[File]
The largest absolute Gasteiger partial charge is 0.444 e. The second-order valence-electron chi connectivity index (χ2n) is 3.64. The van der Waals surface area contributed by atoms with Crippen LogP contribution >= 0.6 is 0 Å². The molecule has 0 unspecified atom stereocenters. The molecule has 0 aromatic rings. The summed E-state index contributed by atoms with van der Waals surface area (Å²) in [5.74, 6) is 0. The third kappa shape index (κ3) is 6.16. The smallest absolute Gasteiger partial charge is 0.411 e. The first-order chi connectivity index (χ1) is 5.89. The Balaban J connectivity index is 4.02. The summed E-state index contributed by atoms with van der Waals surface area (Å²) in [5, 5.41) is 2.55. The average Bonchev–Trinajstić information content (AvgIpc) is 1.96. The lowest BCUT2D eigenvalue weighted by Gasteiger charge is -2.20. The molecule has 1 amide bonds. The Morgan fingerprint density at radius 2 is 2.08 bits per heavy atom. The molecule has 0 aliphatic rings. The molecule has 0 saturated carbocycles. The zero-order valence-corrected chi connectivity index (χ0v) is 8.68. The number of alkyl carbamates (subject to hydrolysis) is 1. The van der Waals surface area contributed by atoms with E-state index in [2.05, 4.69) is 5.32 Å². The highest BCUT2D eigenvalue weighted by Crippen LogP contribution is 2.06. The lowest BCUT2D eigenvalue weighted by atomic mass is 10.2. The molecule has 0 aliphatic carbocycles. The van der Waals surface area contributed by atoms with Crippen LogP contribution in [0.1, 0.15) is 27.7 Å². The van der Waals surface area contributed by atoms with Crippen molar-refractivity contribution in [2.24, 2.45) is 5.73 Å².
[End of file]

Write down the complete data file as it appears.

The largest absolute Gasteiger partial charge is 0.444 e. The second-order valence-electron chi connectivity index (χ2n) is 3.64. The van der Waals surface area contributed by atoms with Crippen LogP contribution >= 0.6 is 0 Å². The molecule has 0 unspecified atom stereocenters. The molecule has 0 aromatic rings. The summed E-state index contributed by atoms with van der Waals surface area (Å²) in [5.74, 6) is 0. The third kappa shape index (κ3) is 6.16. The smallest absolute Gasteiger partial charge is 0.411 e. The first-order chi connectivity index (χ1) is 5.89. The Balaban J connectivity index is 4.02. The summed E-state index contributed by atoms with van der Waals surface area (Å²) in [5, 5.41) is 2.55. The average Bonchev–Trinajstić information content (AvgIpc) is 1.96. The lowest BCUT2D eigenvalue weighted by Gasteiger charge is -2.20. The molecule has 1 amide bonds. The Morgan fingerprint density at radius 2 is 2.08 bits per heavy atom. The molecule has 0 aliphatic rings. The molecule has 0 saturated carbocycles. The zero-order valence-corrected chi connectivity index (χ0v) is 8.68. The number of alkyl carbamates (subject to hydrolysis) is 1. The van der Waals surface area contributed by atoms with E-state index in [2.05, 4.69) is 5.32 Å². The highest BCUT2D eigenvalue weighted by Crippen LogP contribution is 2.06. The lowest BCUT2D eigenvalue weighted by atomic mass is 10.2. The molecule has 0 aliphatic carbocycles. The van der Waals surface area contributed by atoms with Crippen LogP contribution in [0.1, 0.15) is 27.7 Å². The van der Waals surface area contributed by atoms with Crippen molar-refractivity contribution in [2.24, 2.45) is 5.73 Å².